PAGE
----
The current status of SpaceX’s Starship & Superheavy prototypes. 28 November pic.twitter.com/dMuJuRmnRk
— Brendan (@brendan2908) November 28, 2020
**** Elon Musk comments on Twitter about the SN8 static fire, plans for the 15 km test flight, and other aspects of the Starship program:
- Nov. 24 – EM: “Good Starship SN8 static fire! Aiming for first 15km / ~50k ft altitude flight next week. Goals are to test 3 engine ascent, body flaps, transition from main to header tanks & landing flip.“
- “How are you feeling about Starship’s chances of landing in one piece?”
- EM: “Lot of things need to go right, so maybe 1/3 chance“
- EM: “But that’s why we have SN 9 & SN10“
- “What are the minor differences between SN8 & SN9/10 that you’ve mentioned? Anything in particular that you’re testing different versions of, or just smaller improvements in general?”
- EM: “Many small improvements, but overall similar. Wiring is more robust, engines are more mature, nosecone is sealed better, etc.“
- EM: “Major upgrades are slated for SN15“
- “Is the 15km flight using the main tanks?”
- EM: “Yes, but only slightly filled“
- “When will you start utilizing / practicing ISRU and sabatier fueling at the pad? Are you actively engineering portable fueling plants yet for Mars?”
- EM: “Maybe start on that a year from now. Depends on how Starship progress goes.“
- Nov.29: “How goes the debate about the legs? Still thinking they will be similar flip out style to Falcon 9? If so, how would they be shielded on the windward side for reentry?”
- EM: “Starship legs are one of the hardest problems. Externally mounted legs require shielding, which adds mass. Wider stance adds mass. Shock absorbers add mass. That said, we need better legs.“
**** Elon laid out Mars mission goals for the next few years during an interview for the Axel Springer award in Germany.
“I feel fairly confident about six years from now… Earth Mars synchronization occurs roughly every 26 months,” he said, “…If we get lucky maybe four years. We want to try to send an uncrewed vehicle there [Mars] in two years.”
**** FAA is updating the environmental impact studies for the SpaceX facilities and activities at Boca Chica Beach. The situation has changed considerably from the first enviro report when SpaceX was planning on doing a handful of Falcon 9 launches per year from the site. The documents posted so far include some interesting info on SpaceX’s plans
- FAA posts new SpaceX environmental records for Starship site in Texas – Business Insider
- SpaceX Texas Launch Site Environmental Impact Statement – FAA
- Public Involvement Opportunities [Public comments on SpaceX Starship/Super Heavy project] – FAA
- Written re-evaluation of the 2014 final environmental impact statement for the Spacex Texas launch site – FAA (pdf)
***** Nov.27: SpaceX Boca Chica Flyover – RGV Aerial Photography
***** Dec.1: SN8 Ready for Flight – StarshipBocaChica/Maria Pointer – YouTube
***** Dec.1: SpaceX Boca Chica – Starships wait – Dual SPMT taken for a test run – NASASpaceflight – YouTube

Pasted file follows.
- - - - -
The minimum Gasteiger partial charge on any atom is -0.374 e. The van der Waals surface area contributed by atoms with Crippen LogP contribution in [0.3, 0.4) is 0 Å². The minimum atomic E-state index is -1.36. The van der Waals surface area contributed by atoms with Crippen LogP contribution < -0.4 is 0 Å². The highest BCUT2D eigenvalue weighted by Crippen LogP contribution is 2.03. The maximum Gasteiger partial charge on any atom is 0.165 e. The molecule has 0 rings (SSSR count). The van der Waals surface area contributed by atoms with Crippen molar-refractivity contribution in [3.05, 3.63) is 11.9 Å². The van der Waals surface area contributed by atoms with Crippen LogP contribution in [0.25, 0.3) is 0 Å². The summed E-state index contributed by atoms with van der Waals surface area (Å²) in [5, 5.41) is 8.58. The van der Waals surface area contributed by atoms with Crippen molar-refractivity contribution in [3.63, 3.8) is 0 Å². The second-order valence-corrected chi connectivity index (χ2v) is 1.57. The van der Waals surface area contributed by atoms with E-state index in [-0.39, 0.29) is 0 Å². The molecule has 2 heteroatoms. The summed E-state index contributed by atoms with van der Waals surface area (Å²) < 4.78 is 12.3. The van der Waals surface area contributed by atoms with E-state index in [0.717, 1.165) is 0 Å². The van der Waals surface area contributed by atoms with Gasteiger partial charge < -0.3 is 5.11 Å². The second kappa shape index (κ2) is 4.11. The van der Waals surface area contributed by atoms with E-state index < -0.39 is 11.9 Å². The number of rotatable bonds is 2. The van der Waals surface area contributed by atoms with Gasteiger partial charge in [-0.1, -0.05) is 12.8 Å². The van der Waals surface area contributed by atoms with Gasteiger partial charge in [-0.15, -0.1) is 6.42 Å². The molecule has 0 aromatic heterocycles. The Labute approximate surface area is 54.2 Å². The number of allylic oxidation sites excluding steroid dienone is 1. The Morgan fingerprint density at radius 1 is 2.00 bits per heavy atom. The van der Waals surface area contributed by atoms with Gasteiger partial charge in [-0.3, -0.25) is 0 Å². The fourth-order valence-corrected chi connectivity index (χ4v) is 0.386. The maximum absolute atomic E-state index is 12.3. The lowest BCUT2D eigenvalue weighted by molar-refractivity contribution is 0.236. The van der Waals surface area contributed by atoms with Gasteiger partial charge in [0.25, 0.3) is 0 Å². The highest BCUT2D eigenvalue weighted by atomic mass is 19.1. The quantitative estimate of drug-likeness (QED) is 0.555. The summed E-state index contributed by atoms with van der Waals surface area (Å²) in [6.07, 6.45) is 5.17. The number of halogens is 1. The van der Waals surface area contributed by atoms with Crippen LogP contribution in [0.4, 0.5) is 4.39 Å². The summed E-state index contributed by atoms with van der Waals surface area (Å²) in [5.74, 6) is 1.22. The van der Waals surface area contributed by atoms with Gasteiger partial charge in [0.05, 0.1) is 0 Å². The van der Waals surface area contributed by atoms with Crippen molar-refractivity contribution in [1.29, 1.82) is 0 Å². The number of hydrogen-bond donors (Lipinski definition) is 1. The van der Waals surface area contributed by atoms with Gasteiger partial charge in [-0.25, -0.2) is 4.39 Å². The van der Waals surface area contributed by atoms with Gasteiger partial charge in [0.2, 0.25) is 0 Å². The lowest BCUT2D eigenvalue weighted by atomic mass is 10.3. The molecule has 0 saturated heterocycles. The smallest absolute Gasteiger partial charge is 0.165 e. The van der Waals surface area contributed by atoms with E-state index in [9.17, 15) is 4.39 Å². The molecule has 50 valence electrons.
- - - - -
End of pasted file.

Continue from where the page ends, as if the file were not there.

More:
Ahead of more Starship SN8 pre-launch testing, a new dual SPMT set up was tested, likely ahead of its role transporting Starship SN9 to the launch site. Video and Pictures from Mary (@BocaChicaGal). Edited by Nic Gautschi (@NGautschi).
***** Dec. 2: SpaceX Boca Chica – New Starship Production as SN8 gains FAA clearance to launch – NASASpaceflight – YouTube
Numerous Starships – and nosecones – continue to push through production tasks as SN8 gets ever-closer to her test launch, with the FAA clearing a window that opens on Friday. Video and Pictures from Mary (@BocaChicaGal). Edited by Brady Kenniston (@TheFavoritist).
**** Other Starship and space transport reports:
**** Nov.28: SpaceX Starship imminent flight to 15km, Bellyflop and Land – Marcus House
What a jam-packed episode we have for you this week. We catch up with the latest SpaceX Starship developments including another successful static fire test before the imminent Starship flight to 15km, Bellyflop and Land – This is it! It could be this coming Monday 30th based on road closure information. We have some absolutely amazing footage here from Rocketlab from their recent launch and first booster recovery. Also two launches of the Falcon 9 this week. One from the west coast launch of the Sentinel 6 ocean mapping satellite as well as the east coast launch of another batch of 60 Starlink satellites. On top of that, time for a quick catchup with the Perseverance rover as it traverses space on its way to Mars, and China launched its groundbreaking moon sample retrieval mission.
**** Nov.25: Starship Refilling in Orbit – This changes everything – Marcus House
Today we are talking about how Starship’s low-cost vision to send mass into orbit will change the lives for everyone to at least some degree. How are SpaceX intending to lower that cost? Why does it matter? Well… recent funding news for SpaceX provides incredibly beneficial resources to start the engineering involved in a huge part of this technology. That’s right… the systems needed to refill starship with Liquid Methane and Oxygen while in orbit. We also can’t forget the amazing work on the Raptor Engine. The complex engine that drives this beast. Starship will change everything if it works as planned.
**** Dec.1: SpaceX Starship – SN8 launch rundown! – What about it!?
What’s happening inside the SpaceX Starship on the Boca Chica 15-kilometer flight. We’ll also give CRS-21 Cargo Dragon v2 a good look before the upcoming launch!
**** Nov.29: SpaceX Boca Chica Weekly Update – 9 – Starship SN8 heads to launch week – SN9 ready to be tagged in – NASASpaceflight – YouTube